The Green Bird
- By Carlo Gozzi
- Translated by Albert Bermel and Ted Emery
- Music and orchestration by Elliot Goldenthal
- Directed by Julie Taymor
- Musical direction by Rick Martinez
- Opened March 1996 at the New Victory Theatre.
Cast in Order of Appearance
Reg E. Cathey
Pantalone, Voice of Calmon, Beauticians, Pierrot
The Green Bird
Pompea, Voice of Serpentina
- Sophia Salguero
- Meredith Patterson
- Sarah Jane Nelson
- Erico Villaneuva
- Ramon Flowers
Ken Barnett, others above
This musical was based on the satirical fable The Green Bird, written in 1765.
Renzo and Barbarina are twins of King Tartaglia who were supposed to have been killed at birth. However, they were found and adopted by a poor sausage-seller. "The tale follows the twins' comically tumultuous rite of passage through the temptations of desire and vanity." Finally they are reunited with their mother, Queen Ninetta, who had been buried alive by the king's mother, Tartagliona.
- Truffaldino's Sausage Shop
- O Greedy People
- Tartaglia's Lament
- The Bickering
- Calmon, King of Statues
- Joy to the King
- Ninetta's Hope
- Renzo and Pompea Duet
- Barbarina's Lament
- The Waters That Dance
- Serpentina's Garden
- Under Bustle Funk
- Green Bird Descent
- The Magic Feather
- The King's Lament
- Accordians and Palace Rhumba
- Prologue (Radio Waves)
- Acids and Alkalis
- Apple Aria Instrumental
- O Foolish Heart
This show won no Tonys but was nominated for:
- Best Performance by a Featured Actor in a Play (Derek Smith)
- Best Costume Design (Constance Hoffman)
- Nominated for 3 Outer Critics' Circle Awards. Won for Outstanding Costume Design (Constance Hoffman).
This show is not a musical. Although it is, obviously, loaded with music, only a few of the songs are sung; most of them are instrumentals, and the Tony nod for Smith was for a play, not a musical. However, the phrase "cast recording" on the CD means that someone is trying to market this disc as a musical, even if it's not. This is problematic for me; I find such promotion dishonest and misleading, since this disc is really a soundtrack of incidental music (Goldenthal admits in his "Note" in the booklet that "The music in the first act of the play is nearly all incidental") rather than a genuine musical score. I have a feeling no one quite knew how to classify this disc.
The score sounds like it was written for Cirque du Soleil, with its blend of many different forms of music, its non-English duet, and its mildly exotic world-music air, with occasional channelings of John Lennon at his most experimental. This is not to say that the music is bad; indeed, most of the time it's quite pretty, and I enjoy the constant shifting of musical forms. (Though I could do without "Prologue [Radio Waves]"--I have yet to find any song that includes the sound of a tuning radio to be attractive.) The trouble for me is that I listen to "Broadway musicals" for specific reasons, and I listen to my O soundtrack for other reasons. I listen to O when I want some pretty background music that doesn't engage my intellect. When I pop in a musical, I expect to hear songs that tell a story, challenging lyrics, interesting vocals, and the occasional showstopper. The only song in The Green Bird that sounds like a "Broadway" song is the last one, a swing number, and because of the nature of the music that precedes it, it seems jarringly out of place, even considering the reasons for its existence and placement given by Goldenthal in his "Note." (It's also the only song where most of the performers listed above actually appear on the CD.)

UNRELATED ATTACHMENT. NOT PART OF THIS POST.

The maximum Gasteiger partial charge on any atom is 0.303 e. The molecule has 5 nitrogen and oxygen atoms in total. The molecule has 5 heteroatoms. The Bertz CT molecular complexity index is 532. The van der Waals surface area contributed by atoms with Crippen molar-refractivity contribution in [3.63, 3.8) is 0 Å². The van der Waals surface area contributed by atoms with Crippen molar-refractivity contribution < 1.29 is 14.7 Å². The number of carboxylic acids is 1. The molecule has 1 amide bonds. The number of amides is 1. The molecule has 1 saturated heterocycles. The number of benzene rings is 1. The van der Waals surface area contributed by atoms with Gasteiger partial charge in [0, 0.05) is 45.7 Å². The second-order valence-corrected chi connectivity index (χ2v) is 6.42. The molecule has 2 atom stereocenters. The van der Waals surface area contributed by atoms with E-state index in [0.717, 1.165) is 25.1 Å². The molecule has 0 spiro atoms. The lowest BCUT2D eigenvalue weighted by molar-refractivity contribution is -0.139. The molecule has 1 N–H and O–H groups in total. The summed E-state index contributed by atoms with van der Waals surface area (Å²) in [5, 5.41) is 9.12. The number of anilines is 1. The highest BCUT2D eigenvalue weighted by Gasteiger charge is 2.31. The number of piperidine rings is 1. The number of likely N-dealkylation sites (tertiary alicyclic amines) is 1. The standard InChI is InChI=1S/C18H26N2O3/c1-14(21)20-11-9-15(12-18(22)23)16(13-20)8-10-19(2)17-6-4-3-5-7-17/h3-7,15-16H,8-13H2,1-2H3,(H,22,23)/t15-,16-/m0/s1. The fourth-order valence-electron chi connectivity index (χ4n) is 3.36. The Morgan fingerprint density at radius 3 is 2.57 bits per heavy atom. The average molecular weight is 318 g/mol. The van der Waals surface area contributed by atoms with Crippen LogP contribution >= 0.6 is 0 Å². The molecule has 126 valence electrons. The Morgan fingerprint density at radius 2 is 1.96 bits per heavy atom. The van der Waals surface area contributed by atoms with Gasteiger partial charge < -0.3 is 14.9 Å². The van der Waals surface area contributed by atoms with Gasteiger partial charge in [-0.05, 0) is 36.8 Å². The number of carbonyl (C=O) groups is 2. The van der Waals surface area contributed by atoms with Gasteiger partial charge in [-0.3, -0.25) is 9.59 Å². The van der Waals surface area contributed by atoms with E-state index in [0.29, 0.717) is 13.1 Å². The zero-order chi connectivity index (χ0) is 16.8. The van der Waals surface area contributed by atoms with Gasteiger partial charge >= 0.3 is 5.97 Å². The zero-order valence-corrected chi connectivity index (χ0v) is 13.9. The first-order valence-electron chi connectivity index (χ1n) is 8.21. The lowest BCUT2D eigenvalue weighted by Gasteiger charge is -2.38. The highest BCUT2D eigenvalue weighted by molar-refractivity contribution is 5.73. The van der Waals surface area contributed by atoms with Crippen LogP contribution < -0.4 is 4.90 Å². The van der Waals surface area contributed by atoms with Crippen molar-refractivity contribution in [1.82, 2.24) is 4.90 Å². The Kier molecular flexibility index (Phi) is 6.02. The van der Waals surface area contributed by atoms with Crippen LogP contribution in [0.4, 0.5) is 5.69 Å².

According to one reviewer I found on the net, the music here is very similar to that which Goldenthal composed for Batman Forever. I wouldn't know offhand, since I neither saw the movie nor own the soundtrack, but apparently it's quite obvious if you have both.
For what it's worth, when singers do appear, they do a credible job. There's no notable vocal acting, though.
The fold-out "booklet" is quite good. It includes all pertinent technical details, a handful of tantalizing color pictures that could be a tad crisper, a lengthy description of Goldenthal's credits, "A Note from Julie Taymor" that discusses why she found this property attractive, a cast list, the lyrics to "O Foolish Heart," a song list with singers and musicians credited, "A Note from Elliot Goldenthal" on why he found the fable intriguing and how he composed for the piece, and a brief discussion of Gozzi's fables for the theatre.
I think I would view this music differently if I hadn't been misled about what to expect. While I cannot recommend The Green Bird for people who listen to musicals for the same reasons that I do, I can recommend it for those who want an enjoyable variety of instrumental music.
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